It appears Buzzfeed may have lost its buzz.

At the very least the fat content startup founded by media mad scientist Jonah Peretti has certainly had its share of bad news of late. First, there was word the company missed its revenue targets, and now the company is laying off 100 – or 6% – of its 1,700 person global workforce.

For many of us, it’s a surprise to hear about Buzzfeed’s struggles given Peretti’s nearly unbroken string of success over the past dozen years. As the creative genius behind the early days of Huffington Post, and later turning Buzzfeed into one of the fastest growing and influential digital media publishers of the past decade, it seemed for a long time that anything Peretti touched turned to gold.

But in today’s world where no publisher is spared the winds of change from platform monopolies like Facebook and Google, Buzzfeed has realized the limitations of late of having what is primarily an ad-supported business model.

In an internal memo to employees, Peretti outlined how Buzzfeed’s ad-driven business model has started to miss a cylinder or two:

“As our strategy evolves, we need to evolve our organization, too — particularly our Business team, which was built to support direct sold advertising but will need to bring in different, more diverse expertise to support these new lines of business.”

So what does a company that built a hugely popular website monetized primarily through advertising do when revenue growth starts to slow?

As it turns out, we may already have the answer.

Over the past year, the company has slowly rolled out a new line of physical products online. Tapping into the impressive success of its lifestyle publications like Tasty, Buzzfeed first started with a cookbook and more recently debuted its own cooking appliance in the Tasty One Top. And last month, the company recently rolled out its first card game, Social Sabotage.

And in his memo today to employees outlining changes, it looks like the company is doubling down on the early success of its products:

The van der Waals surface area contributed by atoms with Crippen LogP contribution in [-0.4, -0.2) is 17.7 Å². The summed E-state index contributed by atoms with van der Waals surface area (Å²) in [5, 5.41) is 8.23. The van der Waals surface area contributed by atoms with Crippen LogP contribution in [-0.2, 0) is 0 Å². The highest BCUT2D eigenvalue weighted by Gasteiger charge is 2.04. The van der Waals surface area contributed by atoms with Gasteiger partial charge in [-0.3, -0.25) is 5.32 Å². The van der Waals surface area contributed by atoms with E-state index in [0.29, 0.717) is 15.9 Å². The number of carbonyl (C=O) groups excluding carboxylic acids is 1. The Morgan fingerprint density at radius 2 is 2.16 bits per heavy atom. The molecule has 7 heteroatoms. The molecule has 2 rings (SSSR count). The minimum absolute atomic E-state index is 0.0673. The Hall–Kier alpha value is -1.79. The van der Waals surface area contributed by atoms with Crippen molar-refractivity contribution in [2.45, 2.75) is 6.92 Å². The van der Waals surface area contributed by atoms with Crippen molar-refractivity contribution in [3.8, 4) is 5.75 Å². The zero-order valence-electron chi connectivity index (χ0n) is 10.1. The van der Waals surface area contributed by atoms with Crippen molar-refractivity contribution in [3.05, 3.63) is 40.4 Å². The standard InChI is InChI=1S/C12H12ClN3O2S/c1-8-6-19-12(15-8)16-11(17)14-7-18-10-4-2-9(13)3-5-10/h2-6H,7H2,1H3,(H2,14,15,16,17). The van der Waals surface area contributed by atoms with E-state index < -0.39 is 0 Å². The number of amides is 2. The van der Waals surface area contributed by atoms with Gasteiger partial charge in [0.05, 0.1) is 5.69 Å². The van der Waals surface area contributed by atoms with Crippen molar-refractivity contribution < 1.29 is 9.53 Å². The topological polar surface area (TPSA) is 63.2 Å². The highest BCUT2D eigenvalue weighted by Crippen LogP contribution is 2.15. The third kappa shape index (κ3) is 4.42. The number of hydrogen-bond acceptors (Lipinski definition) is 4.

“Finally, we are expanding our Product Labs business, which exceeded our expectations in its first full year of operations, into BuzzFeed Commerce which has a strong lineup of new licensing and commerce partnerships, and new products for 2018. BuzzFeed Commerce will work closely with our new BuzzFeed Media Brands team to create new opportunities for our brands in the way it has with Tasty.”

While it’s too soon to say how many Tasty One Tops and card sets the company has sold, my guess is probably a lot. Last year, the company worked with Oster to run a sponsored cooking video that included the Oster grill. Within a day, the Oster grill had completely sold out on Amazon, despite the fact the cooking video didn’t have a link to the Oster grill Amazon page.

Now imagine what happens when the company starts featuring its own grill repeatedly in its cooking videos and asks its readers to buy it?

Perhaps it’s not all that surprising that Buzzfeed is trying to convert its community into paying customers. Companies like ChefSteps and Instant Pot have been able to build successful hardware businesses on a much smaller scale through tapping into their own enthusiastic communities, and with hundreds of millions of video viewers of its cooking videos every month, it seems like it would be a huge missed opportunity if Buzzfeed didn’t try.

So, will sales of cooktops, card games and who-knows-what-else rejuvenate growth for company that rose to prominence with listicles, weird quizzes and publishing the occasional spy dossier?

Maybe, maybe not. But either way, I am certainly excited to see them try.

You can watch my conversation from the Smart Kitchen Summit with Talia Halperin, GM of Tasty Commerce and Claire King, head of Culinary for Tasty below:

CONTENT AS COOKING FUEL: THE STORY OF TASTY’S ONE TOP from The Spoon on Vimeo.

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